|SSL_CTX_SET_OPTIONS(3)||Library Functions Manual||SSL_CTX_SET_OPTIONS(3)|
manipulate SSL options
SSL_CTX_set_options() adds the options set
via bitmask in options to ctx.
Options already set before are not cleared!
SSL_set_options() adds the options set via
bitmask in options to ssl.
Options already set before are not cleared!
SSL_CTX_clear_options() clears the options
set via bitmask in options to
SSL_clear_options() clears the options set
via bitmask in options to
SSL_CTX_get_options() returns the options
set for ctx.
SSL_get_options() returns the options set
indicates whether the peer supports secure renegotiation.
All these functions are implemented using macros.
The behaviour of the SSL library can be changed by setting several options. The options are coded as bitmasks and can be combined by a bitwise OR operation (|).
SSL_set_options() affect the (external) protocol
behaviour of the SSL library. The (internal) behaviour of the API can be
changed by using the similar
During a handshake, the option settings of the SSL object are
used. When a new SSL object is created from a context using
SSL_new(3), the current option setting
is copied. Changes to ctx do not affect already
created SSL objects.
SSL_clear() does not affect the settings.
The following bug workaround options are available:
It is usually safe to use
enable the bug workaround options if compatibility with somewhat broken
implementations is desired.
The following modifying options are available:
If this option is set this functionality is disabled and tickets will not be used by clients or servers.
The following options used to be supported at some point in the
past and no longer have any effect:
OpenSSL 0.9.8m and later always attempts to use secure renegotiation as described in RFC5746. This counters the prefix attack described in CVE-2009-3555 and elsewhere.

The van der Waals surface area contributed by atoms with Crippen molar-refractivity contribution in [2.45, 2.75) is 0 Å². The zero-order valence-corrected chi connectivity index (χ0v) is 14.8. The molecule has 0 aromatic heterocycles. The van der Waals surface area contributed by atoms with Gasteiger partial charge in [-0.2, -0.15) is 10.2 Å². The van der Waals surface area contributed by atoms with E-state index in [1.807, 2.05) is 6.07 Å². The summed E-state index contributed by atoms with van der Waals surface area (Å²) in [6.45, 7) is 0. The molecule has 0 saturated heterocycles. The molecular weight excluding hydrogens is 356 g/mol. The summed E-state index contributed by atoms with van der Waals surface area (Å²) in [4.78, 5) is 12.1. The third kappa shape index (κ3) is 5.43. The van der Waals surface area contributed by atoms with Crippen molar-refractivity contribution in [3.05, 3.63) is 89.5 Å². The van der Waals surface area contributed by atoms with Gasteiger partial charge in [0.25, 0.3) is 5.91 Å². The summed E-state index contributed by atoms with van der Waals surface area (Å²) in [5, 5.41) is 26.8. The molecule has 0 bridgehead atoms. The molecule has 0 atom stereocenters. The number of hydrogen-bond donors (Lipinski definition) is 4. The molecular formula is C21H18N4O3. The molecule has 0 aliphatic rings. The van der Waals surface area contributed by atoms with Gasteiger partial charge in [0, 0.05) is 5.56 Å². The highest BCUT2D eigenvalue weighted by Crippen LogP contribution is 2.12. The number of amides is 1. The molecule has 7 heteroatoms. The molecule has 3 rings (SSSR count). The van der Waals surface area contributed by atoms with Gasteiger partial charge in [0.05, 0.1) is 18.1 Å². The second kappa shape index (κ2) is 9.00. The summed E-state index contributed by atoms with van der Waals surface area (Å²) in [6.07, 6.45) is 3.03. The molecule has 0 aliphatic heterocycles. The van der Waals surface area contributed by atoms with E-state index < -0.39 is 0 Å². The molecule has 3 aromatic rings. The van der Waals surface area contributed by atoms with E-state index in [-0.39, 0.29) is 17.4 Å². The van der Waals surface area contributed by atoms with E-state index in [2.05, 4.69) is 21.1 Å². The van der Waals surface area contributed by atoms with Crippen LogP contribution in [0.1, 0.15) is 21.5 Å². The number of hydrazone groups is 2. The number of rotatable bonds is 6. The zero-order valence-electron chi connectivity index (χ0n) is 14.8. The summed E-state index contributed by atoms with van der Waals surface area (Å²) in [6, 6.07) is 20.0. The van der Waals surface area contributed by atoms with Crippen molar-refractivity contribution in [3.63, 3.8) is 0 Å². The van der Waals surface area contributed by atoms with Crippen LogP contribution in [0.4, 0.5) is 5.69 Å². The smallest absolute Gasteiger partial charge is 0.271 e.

This attack has far-reaching consequences which application writers should be aware of. In the description below an implementation supporting secure renegotiation is referred to as “patched”. A server not supporting secure renegotiation is referred to as “unpatched”.
The following sections describe the operations permitted by OpenSSL's secure renegotiation implementation.
Connections and renegotiation are always permitted by OpenSSL implementations.
The initial connection succeeds but client renegotiation is denied by the server with a no_renegotiation warning alert.
If the patched OpenSSL server attempts to renegotiate a fatal handshake_failure alert is sent. This is because the server code may be unaware of the unpatched nature of the client.
Note that a bug in OpenSSL clients earlier than 0.9.8m (all of which are unpatched) will result in the connection hanging if it receives a no_renegotiation alert. OpenSSL versions 0.9.8m and later will regard a no_renegotiation alert as fatal and respond with a fatal handshake_failure alert. This is because the OpenSSL API currently has no provision to indicate to an application that a renegotiation attempt was refused.
If the option
is set then initial connections and renegotiation between patched OpenSSL
clients and unpatched servers succeeds. If neither option is set then
initial connections to unpatched servers will fail.
currently set by default even though it has security implications: otherwise
it would be impossible to connect to unpatched servers (i.e., all of them
initially) and this is clearly not acceptable. Renegotiation is permitted
because this does not add any additional security issues: during an attack
clients do not see any renegotiations anyway.
As more servers become patched the option
not be set by default in a future version of OpenSSL.
OpenSSL client applications wishing to ensure they can connect to
unpatched servers should always set
OpenSSL client applications that want to ensure they can
not connect to unpatched servers (and thus avoid any
security issues) should always clear
SSL_set_options() return the new options bitmask
after adding options.
SSL_clear_options() return the new options bitmask
after clearing options.
SSL_get_options() return the current bitmask.
returns 1 is the peer supports secure renegotiation and 0 if it does
SSL_set_options() first appeared in SSLeay 0.9.0 and
have been available since OpenBSD 2.4.
SSL_get_options() first appeared in OpenSSL 0.9.2b
and have been available since OpenBSD 2.6.
appeared in OpenSSL 0.9.8m and have been available since
|April 11, 2018||OpenBSD-current|